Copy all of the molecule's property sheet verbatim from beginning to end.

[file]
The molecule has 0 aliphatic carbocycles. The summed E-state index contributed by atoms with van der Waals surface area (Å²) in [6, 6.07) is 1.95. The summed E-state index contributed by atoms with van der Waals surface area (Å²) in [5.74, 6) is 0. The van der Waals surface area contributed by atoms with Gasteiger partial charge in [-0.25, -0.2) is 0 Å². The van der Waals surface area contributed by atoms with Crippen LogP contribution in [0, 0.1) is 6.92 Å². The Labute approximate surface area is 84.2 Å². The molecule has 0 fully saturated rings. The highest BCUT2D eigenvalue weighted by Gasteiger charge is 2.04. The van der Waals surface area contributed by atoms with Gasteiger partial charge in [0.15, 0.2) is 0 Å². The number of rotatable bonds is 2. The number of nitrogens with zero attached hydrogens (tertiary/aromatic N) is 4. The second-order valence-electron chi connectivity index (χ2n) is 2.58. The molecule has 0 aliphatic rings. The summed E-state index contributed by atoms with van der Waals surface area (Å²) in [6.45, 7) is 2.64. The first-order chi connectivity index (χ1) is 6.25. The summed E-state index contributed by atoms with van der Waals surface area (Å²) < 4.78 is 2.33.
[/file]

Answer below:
The molecule has 0 aliphatic carbocycles. The summed E-state index contributed by atoms with van der Waals surface area (Å²) in [6, 6.07) is 1.95. The summed E-state index contributed by atoms with van der Waals surface area (Å²) in [5.74, 6) is 0. The van der Waals surface area contributed by atoms with Gasteiger partial charge in [-0.25, -0.2) is 0 Å². The van der Waals surface area contributed by atoms with Crippen LogP contribution in [0, 0.1) is 6.92 Å². The Labute approximate surface area is 84.2 Å². The molecule has 0 fully saturated rings. The highest BCUT2D eigenvalue weighted by Gasteiger charge is 2.04. The van der Waals surface area contributed by atoms with Gasteiger partial charge in [0.15, 0.2) is 0 Å². The number of rotatable bonds is 2. The number of nitrogens with zero attached hydrogens (tertiary/aromatic N) is 4. The second-order valence-electron chi connectivity index (χ2n) is 2.58. The molecule has 0 aliphatic rings. The summed E-state index contributed by atoms with van der Waals surface area (Å²) in [6.45, 7) is 2.64. The first-order chi connectivity index (χ1) is 6.25. The summed E-state index contributed by atoms with van der Waals surface area (Å²) < 4.78 is 2.33.